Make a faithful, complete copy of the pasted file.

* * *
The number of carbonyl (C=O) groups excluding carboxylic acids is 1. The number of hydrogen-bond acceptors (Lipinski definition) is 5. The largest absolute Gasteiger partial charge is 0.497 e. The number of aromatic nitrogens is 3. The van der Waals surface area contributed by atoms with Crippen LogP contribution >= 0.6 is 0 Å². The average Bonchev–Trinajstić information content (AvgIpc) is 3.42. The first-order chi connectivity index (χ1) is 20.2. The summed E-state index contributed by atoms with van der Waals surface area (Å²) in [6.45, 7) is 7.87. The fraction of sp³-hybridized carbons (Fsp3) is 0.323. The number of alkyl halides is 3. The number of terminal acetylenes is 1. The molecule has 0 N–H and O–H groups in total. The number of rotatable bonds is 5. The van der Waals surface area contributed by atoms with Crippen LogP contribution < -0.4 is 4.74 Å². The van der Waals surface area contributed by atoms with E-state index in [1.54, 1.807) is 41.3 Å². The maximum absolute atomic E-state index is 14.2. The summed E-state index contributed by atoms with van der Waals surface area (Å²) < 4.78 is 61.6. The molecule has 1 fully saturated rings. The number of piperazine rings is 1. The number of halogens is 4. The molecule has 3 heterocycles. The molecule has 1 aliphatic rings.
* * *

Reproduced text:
The number of carbonyl (C=O) groups excluding carboxylic acids is 1. The number of hydrogen-bond acceptors (Lipinski definition) is 5. The largest absolute Gasteiger partial charge is 0.497 e. The number of aromatic nitrogens is 3. The van der Waals surface area contributed by atoms with Crippen LogP contribution >= 0.6 is 0 Å². The average Bonchev–Trinajstić information content (AvgIpc) is 3.42. The first-order chi connectivity index (χ1) is 20.2. The summed E-state index contributed by atoms with van der Waals surface area (Å²) in [6.45, 7) is 7.87. The fraction of sp³-hybridized carbons (Fsp3) is 0.323. The number of alkyl halides is 3. The number of terminal acetylenes is 1. The molecule has 0 N–H and O–H groups in total. The number of rotatable bonds is 5. The van der Waals surface area contributed by atoms with Crippen LogP contribution < -0.4 is 4.74 Å². The van der Waals surface area contributed by atoms with E-state index in [1.54, 1.807) is 41.3 Å². The maximum absolute atomic E-state index is 14.2. The summed E-state index contributed by atoms with van der Waals surface area (Å²) < 4.78 is 61.6. The molecule has 1 fully saturated rings. The number of piperazine rings is 1. The number of halogens is 4. The molecule has 3 heterocycles. The molecule has 1 aliphatic rings.